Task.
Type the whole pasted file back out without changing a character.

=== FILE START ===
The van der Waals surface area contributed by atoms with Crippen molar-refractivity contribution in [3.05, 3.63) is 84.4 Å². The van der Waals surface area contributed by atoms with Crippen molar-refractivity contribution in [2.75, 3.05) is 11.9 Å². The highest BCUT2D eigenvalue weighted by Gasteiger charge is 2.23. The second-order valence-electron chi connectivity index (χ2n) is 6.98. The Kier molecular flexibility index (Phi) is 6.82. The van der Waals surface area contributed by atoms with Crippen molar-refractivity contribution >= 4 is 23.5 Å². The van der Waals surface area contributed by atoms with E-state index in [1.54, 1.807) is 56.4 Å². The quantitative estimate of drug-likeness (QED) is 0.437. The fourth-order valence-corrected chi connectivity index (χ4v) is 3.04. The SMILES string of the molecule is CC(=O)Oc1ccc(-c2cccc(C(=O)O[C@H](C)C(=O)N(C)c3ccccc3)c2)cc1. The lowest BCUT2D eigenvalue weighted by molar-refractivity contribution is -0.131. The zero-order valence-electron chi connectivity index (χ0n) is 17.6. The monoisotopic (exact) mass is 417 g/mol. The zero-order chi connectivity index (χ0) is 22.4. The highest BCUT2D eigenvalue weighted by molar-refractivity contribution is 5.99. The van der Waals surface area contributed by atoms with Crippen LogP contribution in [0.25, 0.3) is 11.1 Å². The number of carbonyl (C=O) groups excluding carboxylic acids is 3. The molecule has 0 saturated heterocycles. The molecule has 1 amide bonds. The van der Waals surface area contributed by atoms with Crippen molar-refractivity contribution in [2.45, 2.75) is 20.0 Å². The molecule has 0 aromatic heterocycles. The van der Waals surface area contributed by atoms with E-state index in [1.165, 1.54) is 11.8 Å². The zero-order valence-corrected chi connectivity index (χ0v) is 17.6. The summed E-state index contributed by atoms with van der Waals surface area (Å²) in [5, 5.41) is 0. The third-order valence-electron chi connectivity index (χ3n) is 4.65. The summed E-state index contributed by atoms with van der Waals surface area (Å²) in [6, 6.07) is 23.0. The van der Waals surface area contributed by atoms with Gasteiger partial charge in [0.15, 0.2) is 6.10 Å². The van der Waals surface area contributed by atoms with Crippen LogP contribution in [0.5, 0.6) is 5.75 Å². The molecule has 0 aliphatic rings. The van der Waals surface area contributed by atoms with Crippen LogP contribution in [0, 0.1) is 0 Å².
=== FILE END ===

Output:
The van der Waals surface area contributed by atoms with Crippen molar-refractivity contribution in [3.05, 3.63) is 84.4 Å². The van der Waals surface area contributed by atoms with Crippen molar-refractivity contribution in [2.75, 3.05) is 11.9 Å². The highest BCUT2D eigenvalue weighted by Gasteiger charge is 2.23. The second-order valence-electron chi connectivity index (χ2n) is 6.98. The Kier molecular flexibility index (Phi) is 6.82. The van der Waals surface area contributed by atoms with Crippen molar-refractivity contribution >= 4 is 23.5 Å². The van der Waals surface area contributed by atoms with E-state index in [1.54, 1.807) is 56.4 Å². The quantitative estimate of drug-likeness (QED) is 0.437. The fourth-order valence-corrected chi connectivity index (χ4v) is 3.04. The SMILES string of the molecule is CC(=O)Oc1ccc(-c2cccc(C(=O)O[C@H](C)C(=O)N(C)c3ccccc3)c2)cc1. The lowest BCUT2D eigenvalue weighted by molar-refractivity contribution is -0.131. The zero-order valence-electron chi connectivity index (χ0n) is 17.6. The monoisotopic (exact) mass is 417 g/mol. The zero-order chi connectivity index (χ0) is 22.4. The highest BCUT2D eigenvalue weighted by molar-refractivity contribution is 5.99. The van der Waals surface area contributed by atoms with Crippen LogP contribution in [0.25, 0.3) is 11.1 Å². The number of carbonyl (C=O) groups excluding carboxylic acids is 3. The molecule has 0 saturated heterocycles. The molecule has 1 amide bonds. The van der Waals surface area contributed by atoms with Crippen molar-refractivity contribution in [2.45, 2.75) is 20.0 Å². The molecule has 0 aromatic heterocycles. The van der Waals surface area contributed by atoms with E-state index in [1.165, 1.54) is 11.8 Å². The zero-order valence-corrected chi connectivity index (χ0v) is 17.6. The summed E-state index contributed by atoms with van der Waals surface area (Å²) in [5, 5.41) is 0. The third-order valence-electron chi connectivity index (χ3n) is 4.65. The summed E-state index contributed by atoms with van der Waals surface area (Å²) in [6, 6.07) is 23.0. The van der Waals surface area contributed by atoms with Gasteiger partial charge in [0.15, 0.2) is 6.10 Å². The van der Waals surface area contributed by atoms with Crippen LogP contribution in [0.5, 0.6) is 5.75 Å². The molecule has 0 aliphatic rings. The van der Waals surface area contributed by atoms with Crippen LogP contribution in [0, 0.1) is 0 Å².